Two weeks later: Yesterday, for my birthday, I opened up my front door to find a patch of neighbours all standing at least six feet apart. The closest one held a guitar and they all sang happy birthday to me as she played. Many of them speak Spanish, so after they sang the birthday song in English, they broke into a very long Spanish version and everyone began to cry. I don’t know exactly why they were crying, but I too felt the emotion. Were we crying because we have to be so far apart and can’t even hug? I was deeply touched because of the way they came together for this thoughtful gesture. However, I wonder if the Spanish song reminded them of family in Spain and Puerto Rico. Were they wondering when and if they will ever see them again? When my parents called later in the day from Florida to wish me a happy birthday, I couldn’t help but wonder when I will see them again. My dad isn’t in great health and I know I would be with him now if not for the coronavirus. It’s spring break and my two teenage boys are handling our cancelled trip pretty well, but we lost our airfare and another precious opportunity to see my parents.

Later in the day, my doorbell rang again, and it was a best friend, her two girls and a new puppy. The youngest was sitting on top of the car through the sunroof holding the puppy so I could see it. My friends and the other daughter were standing by the car wearing masks and holding signs that said, "Happy Birthday"! Laying at my front door was a bouquet of purple flowers they’d picked from their garden. My dear friend said, “I wanted to pick some tulips, but they were already starting to wither." Later, while walking my dog, I found myself looking at a patch of tulips that were just starting to wither. I stood above them and studied the inside of each bloom. In all my life, I’ve never looked deep inside a tulip. Although the petals were just starting to wither, they were still beautiful as a patch. What I found exquisite and most beautiful was what was inside the bloom.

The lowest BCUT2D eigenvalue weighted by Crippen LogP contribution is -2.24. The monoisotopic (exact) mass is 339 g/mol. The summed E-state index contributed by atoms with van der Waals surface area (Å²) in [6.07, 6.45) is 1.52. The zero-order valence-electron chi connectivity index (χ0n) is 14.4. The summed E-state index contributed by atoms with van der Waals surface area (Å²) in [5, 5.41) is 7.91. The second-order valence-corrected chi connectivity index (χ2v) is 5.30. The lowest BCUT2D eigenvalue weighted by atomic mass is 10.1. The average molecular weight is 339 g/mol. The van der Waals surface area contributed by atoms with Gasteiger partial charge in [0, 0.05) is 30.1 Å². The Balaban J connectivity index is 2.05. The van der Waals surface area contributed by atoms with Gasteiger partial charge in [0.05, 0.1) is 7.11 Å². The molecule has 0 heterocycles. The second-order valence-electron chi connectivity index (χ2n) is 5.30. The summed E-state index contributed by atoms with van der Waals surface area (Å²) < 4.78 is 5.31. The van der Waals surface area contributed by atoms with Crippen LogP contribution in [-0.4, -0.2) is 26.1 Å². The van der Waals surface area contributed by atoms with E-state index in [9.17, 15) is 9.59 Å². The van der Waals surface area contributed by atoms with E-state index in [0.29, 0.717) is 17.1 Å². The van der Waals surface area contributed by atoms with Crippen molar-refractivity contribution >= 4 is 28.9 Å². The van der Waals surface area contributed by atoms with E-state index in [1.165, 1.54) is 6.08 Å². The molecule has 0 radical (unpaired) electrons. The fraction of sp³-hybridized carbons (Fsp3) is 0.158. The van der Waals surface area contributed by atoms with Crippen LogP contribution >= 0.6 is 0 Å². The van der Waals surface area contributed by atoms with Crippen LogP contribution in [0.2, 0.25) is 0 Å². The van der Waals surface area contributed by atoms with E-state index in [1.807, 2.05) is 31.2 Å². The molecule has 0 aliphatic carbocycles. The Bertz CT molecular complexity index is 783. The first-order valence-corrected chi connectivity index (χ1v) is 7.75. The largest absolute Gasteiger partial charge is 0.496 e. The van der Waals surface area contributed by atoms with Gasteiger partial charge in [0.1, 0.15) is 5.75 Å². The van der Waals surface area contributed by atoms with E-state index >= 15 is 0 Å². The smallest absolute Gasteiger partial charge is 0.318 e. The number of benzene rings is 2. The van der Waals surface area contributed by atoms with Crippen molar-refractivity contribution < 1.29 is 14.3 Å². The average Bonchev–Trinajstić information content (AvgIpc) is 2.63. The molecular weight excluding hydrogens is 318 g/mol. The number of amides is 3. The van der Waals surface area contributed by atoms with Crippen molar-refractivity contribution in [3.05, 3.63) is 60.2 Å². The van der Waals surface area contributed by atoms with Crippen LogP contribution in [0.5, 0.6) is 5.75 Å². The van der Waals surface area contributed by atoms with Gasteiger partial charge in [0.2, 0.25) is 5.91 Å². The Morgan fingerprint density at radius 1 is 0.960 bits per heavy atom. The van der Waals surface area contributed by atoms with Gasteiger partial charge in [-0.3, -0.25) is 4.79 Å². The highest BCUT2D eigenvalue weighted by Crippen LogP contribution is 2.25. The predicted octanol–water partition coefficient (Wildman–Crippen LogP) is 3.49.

I thought about aging and how we begin to wither too. I stopped thinking about getting back to the salon to cover my roots and get a pedicure. Instead, I thought about the beautiful patch of neighbours singing Happy Birthday outside my door. For the first time, I really saw my neighbours as a patch of beautiful tulips and I saw inside their hearts.

Other friends stopped by and tossed cards and gifts at my door yesterday and my sister-in-law baked me a chocolate torte and drove half an hour each way to leave it at my door.

Thanks to my coronavirus birthday, I will never see tulips, family, or friends the same way again. We are more beautiful when we come together ,and if we look deep down inside, that's where we will find what's most exquisite in each of us.